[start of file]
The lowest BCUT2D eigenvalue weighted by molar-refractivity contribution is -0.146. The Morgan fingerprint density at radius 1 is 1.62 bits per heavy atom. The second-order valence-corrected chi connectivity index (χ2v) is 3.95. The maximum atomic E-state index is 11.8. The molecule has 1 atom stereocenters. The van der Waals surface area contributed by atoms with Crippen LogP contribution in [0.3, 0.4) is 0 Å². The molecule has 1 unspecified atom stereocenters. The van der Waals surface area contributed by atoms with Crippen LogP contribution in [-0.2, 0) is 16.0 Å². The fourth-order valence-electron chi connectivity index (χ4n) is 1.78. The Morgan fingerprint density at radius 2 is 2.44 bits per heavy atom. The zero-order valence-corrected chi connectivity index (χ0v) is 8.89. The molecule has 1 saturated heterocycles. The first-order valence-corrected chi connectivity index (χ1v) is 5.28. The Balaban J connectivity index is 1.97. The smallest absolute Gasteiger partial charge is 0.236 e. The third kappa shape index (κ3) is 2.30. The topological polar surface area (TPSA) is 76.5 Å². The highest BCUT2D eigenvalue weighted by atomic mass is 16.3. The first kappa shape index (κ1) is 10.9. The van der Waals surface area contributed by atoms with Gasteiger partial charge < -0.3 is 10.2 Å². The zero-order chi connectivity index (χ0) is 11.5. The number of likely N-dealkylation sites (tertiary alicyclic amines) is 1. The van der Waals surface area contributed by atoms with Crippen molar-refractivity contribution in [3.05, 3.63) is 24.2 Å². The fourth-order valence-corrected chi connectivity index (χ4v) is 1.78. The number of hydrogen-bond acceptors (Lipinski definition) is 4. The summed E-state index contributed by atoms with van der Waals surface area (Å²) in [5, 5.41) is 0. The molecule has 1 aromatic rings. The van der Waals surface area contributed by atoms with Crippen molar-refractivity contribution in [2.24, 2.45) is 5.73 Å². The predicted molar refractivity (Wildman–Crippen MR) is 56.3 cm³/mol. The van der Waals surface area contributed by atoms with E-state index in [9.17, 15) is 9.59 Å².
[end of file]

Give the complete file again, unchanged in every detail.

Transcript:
The lowest BCUT2D eigenvalue weighted by molar-refractivity contribution is -0.146. The Morgan fingerprint density at radius 1 is 1.62 bits per heavy atom. The second-order valence-corrected chi connectivity index (χ2v) is 3.95. The maximum atomic E-state index is 11.8. The molecule has 1 atom stereocenters. The van der Waals surface area contributed by atoms with Crippen LogP contribution in [0.3, 0.4) is 0 Å². The molecule has 1 unspecified atom stereocenters. The van der Waals surface area contributed by atoms with Crippen LogP contribution in [-0.2, 0) is 16.0 Å². The fourth-order valence-electron chi connectivity index (χ4n) is 1.78. The Morgan fingerprint density at radius 2 is 2.44 bits per heavy atom. The zero-order valence-corrected chi connectivity index (χ0v) is 8.89. The molecule has 1 saturated heterocycles. The first-order valence-corrected chi connectivity index (χ1v) is 5.28. The Balaban J connectivity index is 1.97. The smallest absolute Gasteiger partial charge is 0.236 e. The third kappa shape index (κ3) is 2.30. The topological polar surface area (TPSA) is 76.5 Å². The highest BCUT2D eigenvalue weighted by atomic mass is 16.3. The first kappa shape index (κ1) is 10.9. The van der Waals surface area contributed by atoms with Gasteiger partial charge < -0.3 is 10.2 Å². The zero-order chi connectivity index (χ0) is 11.5. The number of likely N-dealkylation sites (tertiary alicyclic amines) is 1. The van der Waals surface area contributed by atoms with Crippen molar-refractivity contribution in [3.05, 3.63) is 24.2 Å². The fourth-order valence-corrected chi connectivity index (χ4v) is 1.78. The number of hydrogen-bond acceptors (Lipinski definition) is 4. The summed E-state index contributed by atoms with van der Waals surface area (Å²) in [5, 5.41) is 0. The molecule has 1 aromatic rings. The van der Waals surface area contributed by atoms with Crippen molar-refractivity contribution in [2.24, 2.45) is 5.73 Å². The predicted molar refractivity (Wildman–Crippen MR) is 56.3 cm³/mol. The van der Waals surface area contributed by atoms with E-state index in [9.17, 15) is 9.59 Å².